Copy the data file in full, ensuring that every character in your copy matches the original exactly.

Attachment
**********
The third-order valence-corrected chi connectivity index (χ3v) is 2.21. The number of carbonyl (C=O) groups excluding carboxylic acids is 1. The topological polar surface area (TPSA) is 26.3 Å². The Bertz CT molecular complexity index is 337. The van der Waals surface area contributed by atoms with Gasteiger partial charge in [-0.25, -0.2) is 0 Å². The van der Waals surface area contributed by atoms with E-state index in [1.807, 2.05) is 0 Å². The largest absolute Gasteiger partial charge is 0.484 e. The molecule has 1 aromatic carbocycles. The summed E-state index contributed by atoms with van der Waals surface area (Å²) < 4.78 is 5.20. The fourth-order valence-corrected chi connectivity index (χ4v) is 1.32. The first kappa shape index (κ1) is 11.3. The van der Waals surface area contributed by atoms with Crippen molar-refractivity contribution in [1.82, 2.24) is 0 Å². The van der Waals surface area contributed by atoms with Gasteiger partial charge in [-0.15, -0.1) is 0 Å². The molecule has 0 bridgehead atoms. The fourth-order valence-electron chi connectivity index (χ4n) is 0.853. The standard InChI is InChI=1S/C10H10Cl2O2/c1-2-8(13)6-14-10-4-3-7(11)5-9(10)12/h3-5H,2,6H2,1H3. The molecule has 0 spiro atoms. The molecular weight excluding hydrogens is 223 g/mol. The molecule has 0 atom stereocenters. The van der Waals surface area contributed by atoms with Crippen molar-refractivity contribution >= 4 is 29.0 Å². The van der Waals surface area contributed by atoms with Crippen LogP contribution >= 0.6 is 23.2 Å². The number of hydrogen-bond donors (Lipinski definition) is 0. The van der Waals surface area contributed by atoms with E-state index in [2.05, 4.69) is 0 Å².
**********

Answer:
The third-order valence-corrected chi connectivity index (χ3v) is 2.21. The number of carbonyl (C=O) groups excluding carboxylic acids is 1. The topological polar surface area (TPSA) is 26.3 Å². The Bertz CT molecular complexity index is 337. The van der Waals surface area contributed by atoms with Gasteiger partial charge in [-0.25, -0.2) is 0 Å². The van der Waals surface area contributed by atoms with E-state index in [1.807, 2.05) is 0 Å². The largest absolute Gasteiger partial charge is 0.484 e. The molecule has 1 aromatic carbocycles. The summed E-state index contributed by atoms with van der Waals surface area (Å²) < 4.78 is 5.20. The fourth-order valence-corrected chi connectivity index (χ4v) is 1.32. The first kappa shape index (κ1) is 11.3. The van der Waals surface area contributed by atoms with Crippen molar-refractivity contribution in [1.82, 2.24) is 0 Å². The van der Waals surface area contributed by atoms with Gasteiger partial charge in [-0.15, -0.1) is 0 Å². The molecule has 0 bridgehead atoms. The fourth-order valence-electron chi connectivity index (χ4n) is 0.853. The standard InChI is InChI=1S/C10H10Cl2O2/c1-2-8(13)6-14-10-4-3-7(11)5-9(10)12/h3-5H,2,6H2,1H3. The molecule has 0 spiro atoms. The molecular weight excluding hydrogens is 223 g/mol. The molecule has 0 atom stereocenters. The van der Waals surface area contributed by atoms with Crippen molar-refractivity contribution >= 4 is 29.0 Å². The van der Waals surface area contributed by atoms with Crippen LogP contribution >= 0.6 is 23.2 Å². The number of hydrogen-bond donors (Lipinski definition) is 0. The van der Waals surface area contributed by atoms with E-state index in [2.05, 4.69) is 0 Å².